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100hZ ripple from grid tie, economics of capacitors

Discussion in 'Renewable Energy' started by fourtytwo, Jul 8, 2016.

  1. fourtytwo

    fourtytwo Member

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    Hi everybody :)

    I am in the process of designing a 500W grid tie, these reflect 100hZ ripple back to the PV array.
    Does anybody have a rule of thumb as to how much it's worth spending on capacitors either on the PV input or the DC-link to improve the efficiency loss in the PV from said ripple ?
    For example 1000uF/250V are £8/pair from RS (I don't buy big caps from Ebay) and that's nearly us much as the main transformer!!
    I just get the feeling it's lot's of money for little gain.........opinions and experiences welcome :)
    Great forum

    Roger
     
  2. ronsimpson

    ronsimpson Well-Known Member Most Helpful Member

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    I usually work hard to keep the RF from getting into the array. (small caps)

    You may have a graph for your array. Voltage, Current, Power. There is a maximum power point. My thought is that if the cap is very small and the voltage moves greatly then it would be hard to hit the max power point. You would run above and then below the point.

    Another way to think about it: If there was no capacitor, during the zero crossing point of the power line, no current will come from the array. Not good.

    Wild guess: I think you want the current from the array to only have 10% ripple at 100hz. This will keep you around the good point. (20% might work to but at some point the power level will drop)
     
  3. fourtytwo

    fourtytwo Member

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    Thanks for the reply :) 10% is a good stab in the dark!
    In an effort to answer the question without buying expensive components that turn out to be not needed I did a series of LTspice simulations today, each one takes 2 hours to run one grid cycle! but this simulates the PV's all the way to the grid.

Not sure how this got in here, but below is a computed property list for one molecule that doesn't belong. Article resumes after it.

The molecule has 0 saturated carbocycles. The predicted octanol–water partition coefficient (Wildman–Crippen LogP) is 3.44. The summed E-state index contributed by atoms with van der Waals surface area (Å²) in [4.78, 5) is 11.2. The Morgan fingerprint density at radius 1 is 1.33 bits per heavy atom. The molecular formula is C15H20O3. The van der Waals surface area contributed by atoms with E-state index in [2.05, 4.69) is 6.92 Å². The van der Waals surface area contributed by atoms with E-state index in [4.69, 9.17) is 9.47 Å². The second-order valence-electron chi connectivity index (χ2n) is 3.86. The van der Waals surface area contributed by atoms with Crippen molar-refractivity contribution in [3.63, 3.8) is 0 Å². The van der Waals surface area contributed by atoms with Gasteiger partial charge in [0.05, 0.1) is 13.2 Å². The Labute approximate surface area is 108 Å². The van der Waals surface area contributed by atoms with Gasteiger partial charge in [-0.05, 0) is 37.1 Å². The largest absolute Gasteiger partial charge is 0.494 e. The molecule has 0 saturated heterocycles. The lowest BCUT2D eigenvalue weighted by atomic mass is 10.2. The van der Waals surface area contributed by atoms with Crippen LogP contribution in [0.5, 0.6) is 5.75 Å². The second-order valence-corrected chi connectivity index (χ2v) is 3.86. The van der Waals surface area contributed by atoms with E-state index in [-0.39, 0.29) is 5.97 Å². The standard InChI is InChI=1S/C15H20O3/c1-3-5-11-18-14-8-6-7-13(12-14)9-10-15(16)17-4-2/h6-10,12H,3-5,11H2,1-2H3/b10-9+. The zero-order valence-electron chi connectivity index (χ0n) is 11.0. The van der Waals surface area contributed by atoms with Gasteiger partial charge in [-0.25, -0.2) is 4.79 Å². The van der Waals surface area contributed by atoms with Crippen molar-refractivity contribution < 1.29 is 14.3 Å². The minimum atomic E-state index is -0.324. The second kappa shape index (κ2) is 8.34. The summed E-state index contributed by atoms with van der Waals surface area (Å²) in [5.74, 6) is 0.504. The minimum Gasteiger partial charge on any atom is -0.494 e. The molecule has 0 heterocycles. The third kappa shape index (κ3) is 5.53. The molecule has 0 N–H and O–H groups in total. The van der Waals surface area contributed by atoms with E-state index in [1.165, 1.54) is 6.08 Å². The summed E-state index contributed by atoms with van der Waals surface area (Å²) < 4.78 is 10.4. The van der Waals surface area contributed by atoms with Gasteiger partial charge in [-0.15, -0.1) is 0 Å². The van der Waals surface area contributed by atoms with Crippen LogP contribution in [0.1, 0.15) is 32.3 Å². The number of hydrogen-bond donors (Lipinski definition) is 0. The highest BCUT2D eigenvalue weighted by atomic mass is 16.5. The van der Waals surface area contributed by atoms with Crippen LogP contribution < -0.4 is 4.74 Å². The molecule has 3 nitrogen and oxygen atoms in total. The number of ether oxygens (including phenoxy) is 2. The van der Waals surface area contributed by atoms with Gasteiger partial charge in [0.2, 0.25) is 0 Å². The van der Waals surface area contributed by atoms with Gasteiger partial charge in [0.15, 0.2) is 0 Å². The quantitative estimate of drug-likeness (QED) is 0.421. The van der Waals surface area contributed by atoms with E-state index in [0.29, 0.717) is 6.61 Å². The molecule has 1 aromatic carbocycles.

Based upon two 72 cell panels in series giving 500W I get the following 120hZ ripple at MPP for different values of DC-link capacitor (with cost)
    220uF £2.80 6.6% PV power ripple
    470uF £5.70 3.6% PV power ripple
    940uF £11.40 2% PV power ripple

    Of course we all know that models are imperfect but at least it gives me some ideas of scale, hope this assists anyone else pondering the same questions.

    Insofar as HF ripple this is all dealt with by polypropylene caps of <10uF my boost stage being two phase to reduce ripple!

    As an aside I have never seen this figure quoted in commercial GTI's yet it is effectively an efficiency loss, the average PV power being reduced by half the ripple value.
     
  4. dave

    Dave New Member

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  5. tcmtech

    tcmtech Well-Known Member Most Helpful Member

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    Given you have two 72 cell panels in series you have a nominal output voltage of ~72 volts so at a ~500 watt output that a nominal current of ~7 amps.

    Given that, my basic estimation would be to use around 250 uF per amp or a ~1500 - 2000 uF capacitor bank although depending on line losses and other unknown factors like GTI switching device zero cross dead band and peak current handling characteristics I would say that optimal could be anywhere between 1000 - 7000 uF.
     
  6. fourtytwo

    fourtytwo Member

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    Thank you so much for sharing your experience, I guess you are talking about the value were the capacitor to be connected across the PV output, in my case they are at the 350VDC DC-link level however the CV value or energy stored is pretty much the same as that suggested by yourself. My concern or opinion would be when the capacitor/s are connected directly across the PV output the MPPT algorithm would be unable to closely follow the dynamic behavior of the panels, here in the UK our "summers" have frequent cloud density changes that the MPPT must follow rapidly for best performance.
     
  7. ronsimpson

    ronsimpson Well-Known Member Most Helpful Member

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    If we like the idea that the panel voltage can change 5% to 10% in 1/2 cycle of the power line, then a very small cloud will last 10,000 1/2-cycles.
    I think the voltage will go from one limit to the other in well under 1 second. I don't your cap will make any difference.
     
  8. fourtytwo

    fourtytwo Member

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    Yup on consideration I make it half a second BUT your haven't seen the high altitude winds here sometimes :) I am not talking whole clouds the differences in shade from light to dark grey, we rarely get whole identifiable clouds these days just shades of grey lols maybe in Colorado you get blue skies still :) Also living here in the countryside I have a lot of wood pigeons overflying the panels causing rapid fluctuations guess I am grasping at straws now to support my argument haha
     
  9. tcmtech

    tcmtech Well-Known Member Most Helpful Member

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    I don't know anything about that design of GTI systems other than I find them unnecessarily overly complicated.

    If you look around in this forums Renewable Energy sections you will see I have a number of threads dedicated to the design of GTI systems and none of them use the HV DC intermediate stage to work.

    That's where my hands on knowledge comes from. My actual having designed and built GTI using from the ground up.
     
  10. fourtytwo

    fourtytwo Member